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See detailAn Early Devonian flora, including Cooksonia from the Paraná Basin (Brazil)
Gerrienne, Philippe ULg; Bergamaschi, S.; Pereira, E. et al

in Review of Palaeobotany and Palynology (2001), 116

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See detailThe Early Devonian plants from the Ancenis Basin (Armorican Massif, France): one century later...
Strullu-Derrien, Marie-Christine; Gerrienne, Philippe ULg

Conference (2008)

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See detailEarly diagnosis of myocardial infarction by measuring the tissue isoform of CK-MB in serum
Chapelle, Jean-Paul ULg

in Annales de Biologie Clinique (1993), 51

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See detailEarly diagnosis of myocardial infarction using a new automated immunoassay for serum myoglobin
Chapelle, Jean-Paul ULg; El Allaf, Dia ULg

in European Heart Journal Supplements : Journal of the European Society of Cardiology (1993), 14(Abs. suppl.), 32

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See detailEarly Earth, extremophiles and Exobiology
Javaux, Emmanuelle ULg

Conference (2005)

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See detailEarly effect of hyaluronic acid intra-articular injections on serum and urine biomarkers in patients with knee osteoarthritis: An open-label observational prospective study.
Conrozier, T.; Balblanc, J. C.; Richette, P. et al

in Journal of Orthopaedic Research (2011)

The aim of the study was to investigate the effect of hyaluronic acid (HA) intra articular injections (IA) on osteoarthritis (OA) biomarkers in patients with knee OA. Prospective open label study. Fifty ... [more ▼]

The aim of the study was to investigate the effect of hyaluronic acid (HA) intra articular injections (IA) on osteoarthritis (OA) biomarkers in patients with knee OA. Prospective open label study. Fifty-one patients with unilateral symptomatic K-OA received IA injections of 2mL of HA on days (D) 1, 7, 14 and were followed 3 months. At D-15 patients were examined and X-rays performed, to exclude patients with bilateral K-OA, or those with more than three symptomatic OA joints. From 15 days (D-15) before the first injection to D90 concomitant therapies were unchanged. Walking pain (WP) on VAS was obtained at each visit. Urine (U) and serum (S) samples were obtained at D-15, D1, D30, and D90. S-C2C, S-Cartilage oligomeric matrix protein, S-HA, S-CS 846 epitope, S-type II collagen propeptide, and U-type II collagen C telopeptide (U-CTX II/creatinin) were assayed. Predictive factors of response were analyzed using logistic regression. Correlations between variables were obtained using Spearman test. Forty-five patients were analyzed. Between D-15 and D1 there was no difference for any biomarkers At D1, WP (SD) was correlated with U-CTX II/creat (p = 0.006). Between D1 and D90: U-CTX II/creat decreased significantly. After adjustment for confounding variables there was a significant correlation between clinical response and U-CTX II/creat variation. U-CTX II and S-HA at baseline were independently predictive of clinical response. This study showed that 90 days after HA IA injections, U-CTX II levels significantly decrease compared to baseline, suggesting a slowdown of type II collagen degradation. (c) 2011 Orthopaedic Research Society. Published by Wiley Periodicals, Inc. J Orthop Res. [less ▲]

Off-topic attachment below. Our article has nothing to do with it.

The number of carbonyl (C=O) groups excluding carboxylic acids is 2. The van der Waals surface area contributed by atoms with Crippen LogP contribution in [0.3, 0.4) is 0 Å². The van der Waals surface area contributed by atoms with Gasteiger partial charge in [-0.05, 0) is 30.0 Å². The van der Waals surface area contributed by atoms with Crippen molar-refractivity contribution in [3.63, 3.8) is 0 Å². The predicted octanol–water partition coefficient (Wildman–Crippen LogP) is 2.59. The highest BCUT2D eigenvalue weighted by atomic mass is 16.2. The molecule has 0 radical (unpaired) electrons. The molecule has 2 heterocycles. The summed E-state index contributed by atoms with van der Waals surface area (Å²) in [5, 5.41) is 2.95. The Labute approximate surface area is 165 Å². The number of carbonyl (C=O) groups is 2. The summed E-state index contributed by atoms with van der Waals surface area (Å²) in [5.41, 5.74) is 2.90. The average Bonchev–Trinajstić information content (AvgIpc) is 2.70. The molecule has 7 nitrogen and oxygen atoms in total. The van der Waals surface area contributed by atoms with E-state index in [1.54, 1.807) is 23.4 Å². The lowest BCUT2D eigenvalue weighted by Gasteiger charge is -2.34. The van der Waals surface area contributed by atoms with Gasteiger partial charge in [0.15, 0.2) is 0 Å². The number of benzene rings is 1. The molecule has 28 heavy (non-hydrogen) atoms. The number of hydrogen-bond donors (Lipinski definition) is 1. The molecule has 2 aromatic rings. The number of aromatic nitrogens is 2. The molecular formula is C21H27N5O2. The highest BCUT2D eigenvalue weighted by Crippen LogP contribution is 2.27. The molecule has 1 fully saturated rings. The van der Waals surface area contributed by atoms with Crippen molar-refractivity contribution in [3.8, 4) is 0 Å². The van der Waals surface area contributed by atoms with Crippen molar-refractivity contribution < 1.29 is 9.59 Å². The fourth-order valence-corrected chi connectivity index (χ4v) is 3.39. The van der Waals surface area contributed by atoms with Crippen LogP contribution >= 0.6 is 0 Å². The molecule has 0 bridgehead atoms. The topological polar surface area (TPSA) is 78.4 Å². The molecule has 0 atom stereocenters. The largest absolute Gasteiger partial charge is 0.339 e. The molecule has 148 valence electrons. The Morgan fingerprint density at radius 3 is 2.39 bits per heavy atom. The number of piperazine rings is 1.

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See detailEarly effect of strontium ranelate on clinical vertebral fractures in women with postmenopausal osteoporosis
Meunier, P. J.; Marquis, P.; Lemmel, E. M. et al

in BONE (2003), 32(S7), 222

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See detailThe early eukaryote fossil record
Javaux, Emmanuelle ULg

in Jékely, Gáspár (Ed.) Evolution of the Eukaryotic Endomembrane System and Cytoskeleton (2006)

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See detailEarly eukaryotes in Paleoproterozoic and Mesoproterozoic oceans
Javaux, Emmanuelle ULg; Marshall, C.; Xiao, S. et al

Poster (2004)

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See detailEarly eukaryotic diversification
Javaux, Emmanuelle ULg; knoll, A. H.; Walter, M.

Conference (2002)

Detailed reference viewed: 12 (0 ULg)